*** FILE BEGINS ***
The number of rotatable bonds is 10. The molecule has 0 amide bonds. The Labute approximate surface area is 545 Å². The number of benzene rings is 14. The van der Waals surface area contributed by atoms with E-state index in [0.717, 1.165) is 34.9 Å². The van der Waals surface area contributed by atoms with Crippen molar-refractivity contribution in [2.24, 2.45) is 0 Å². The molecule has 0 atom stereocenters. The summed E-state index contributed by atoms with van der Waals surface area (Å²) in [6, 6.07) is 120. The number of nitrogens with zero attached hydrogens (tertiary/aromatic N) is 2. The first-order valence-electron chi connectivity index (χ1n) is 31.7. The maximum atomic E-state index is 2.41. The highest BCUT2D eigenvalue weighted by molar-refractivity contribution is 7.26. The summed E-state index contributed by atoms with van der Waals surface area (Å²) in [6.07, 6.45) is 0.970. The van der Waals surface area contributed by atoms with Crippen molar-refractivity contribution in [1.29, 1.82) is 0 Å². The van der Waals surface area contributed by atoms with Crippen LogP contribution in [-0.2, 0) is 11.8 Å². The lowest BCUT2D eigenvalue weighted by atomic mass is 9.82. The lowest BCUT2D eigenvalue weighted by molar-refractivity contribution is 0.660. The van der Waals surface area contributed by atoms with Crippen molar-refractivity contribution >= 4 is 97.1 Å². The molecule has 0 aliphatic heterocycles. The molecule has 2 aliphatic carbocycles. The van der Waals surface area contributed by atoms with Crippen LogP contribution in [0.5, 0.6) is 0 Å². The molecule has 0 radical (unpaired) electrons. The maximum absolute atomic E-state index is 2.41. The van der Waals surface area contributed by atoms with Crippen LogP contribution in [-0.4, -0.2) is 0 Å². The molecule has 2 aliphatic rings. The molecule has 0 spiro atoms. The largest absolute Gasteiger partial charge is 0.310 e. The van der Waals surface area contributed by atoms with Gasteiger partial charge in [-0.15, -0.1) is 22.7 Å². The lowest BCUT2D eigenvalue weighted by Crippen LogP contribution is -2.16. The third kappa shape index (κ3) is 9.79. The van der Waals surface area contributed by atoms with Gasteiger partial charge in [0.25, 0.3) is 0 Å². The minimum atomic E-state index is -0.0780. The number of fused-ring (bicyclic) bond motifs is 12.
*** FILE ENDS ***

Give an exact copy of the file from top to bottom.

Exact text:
The number of rotatable bonds is 10. The molecule has 0 amide bonds. The Labute approximate surface area is 545 Å². The number of benzene rings is 14. The van der Waals surface area contributed by atoms with E-state index in [0.717, 1.165) is 34.9 Å². The van der Waals surface area contributed by atoms with Crippen molar-refractivity contribution in [2.24, 2.45) is 0 Å². The molecule has 0 atom stereocenters. The summed E-state index contributed by atoms with van der Waals surface area (Å²) in [6, 6.07) is 120. The number of nitrogens with zero attached hydrogens (tertiary/aromatic N) is 2. The first-order valence-electron chi connectivity index (χ1n) is 31.7. The maximum atomic E-state index is 2.41. The highest BCUT2D eigenvalue weighted by molar-refractivity contribution is 7.26. The summed E-state index contributed by atoms with van der Waals surface area (Å²) in [6.07, 6.45) is 0.970. The van der Waals surface area contributed by atoms with Crippen molar-refractivity contribution in [1.29, 1.82) is 0 Å². The van der Waals surface area contributed by atoms with Crippen LogP contribution in [-0.2, 0) is 11.8 Å². The lowest BCUT2D eigenvalue weighted by atomic mass is 9.82. The lowest BCUT2D eigenvalue weighted by molar-refractivity contribution is 0.660. The van der Waals surface area contributed by atoms with Crippen molar-refractivity contribution >= 4 is 97.1 Å². The molecule has 0 aliphatic heterocycles. The molecule has 2 aliphatic carbocycles. The van der Waals surface area contributed by atoms with Crippen LogP contribution in [0.5, 0.6) is 0 Å². The molecule has 0 radical (unpaired) electrons. The maximum absolute atomic E-state index is 2.41. The van der Waals surface area contributed by atoms with Crippen LogP contribution in [-0.4, -0.2) is 0 Å². The molecule has 2 aliphatic rings. The molecule has 0 spiro atoms. The largest absolute Gasteiger partial charge is 0.310 e. The van der Waals surface area contributed by atoms with Gasteiger partial charge in [-0.15, -0.1) is 22.7 Å². The lowest BCUT2D eigenvalue weighted by Crippen LogP contribution is -2.16. The third kappa shape index (κ3) is 9.79. The van der Waals surface area contributed by atoms with Gasteiger partial charge in [0.25, 0.3) is 0 Å². The minimum atomic E-state index is -0.0780. The number of fused-ring (bicyclic) bond motifs is 12.